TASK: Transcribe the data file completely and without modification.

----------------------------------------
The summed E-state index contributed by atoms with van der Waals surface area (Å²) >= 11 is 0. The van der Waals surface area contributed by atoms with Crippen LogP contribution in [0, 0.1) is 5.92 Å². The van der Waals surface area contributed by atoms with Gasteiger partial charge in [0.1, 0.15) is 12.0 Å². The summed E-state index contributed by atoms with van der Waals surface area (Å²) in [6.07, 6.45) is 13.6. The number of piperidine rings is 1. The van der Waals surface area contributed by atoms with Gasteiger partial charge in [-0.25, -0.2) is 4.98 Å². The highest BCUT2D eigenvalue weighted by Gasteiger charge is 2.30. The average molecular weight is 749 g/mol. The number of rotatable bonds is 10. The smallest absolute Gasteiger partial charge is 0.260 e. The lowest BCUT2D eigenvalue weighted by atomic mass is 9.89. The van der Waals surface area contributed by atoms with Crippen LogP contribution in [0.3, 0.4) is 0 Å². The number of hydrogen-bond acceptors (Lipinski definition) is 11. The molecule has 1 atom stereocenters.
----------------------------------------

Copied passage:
The summed E-state index contributed by atoms with van der Waals surface area (Å²) >= 11 is 0. The van der Waals surface area contributed by atoms with Crippen LogP contribution in [0, 0.1) is 5.92 Å². The van der Waals surface area contributed by atoms with Gasteiger partial charge in [0.1, 0.15) is 12.0 Å². The summed E-state index contributed by atoms with van der Waals surface area (Å²) in [6.07, 6.45) is 13.6. The number of piperidine rings is 1. The van der Waals surface area contributed by atoms with Gasteiger partial charge in [-0.25, -0.2) is 4.98 Å². The highest BCUT2D eigenvalue weighted by Gasteiger charge is 2.30. The average molecular weight is 749 g/mol. The number of rotatable bonds is 10. The smallest absolute Gasteiger partial charge is 0.260 e. The lowest BCUT2D eigenvalue weighted by atomic mass is 9.89. The van der Waals surface area contributed by atoms with Crippen LogP contribution in [0.3, 0.4) is 0 Å². The number of hydrogen-bond acceptors (Lipinski definition) is 11. The molecule has 1 atom stereocenters.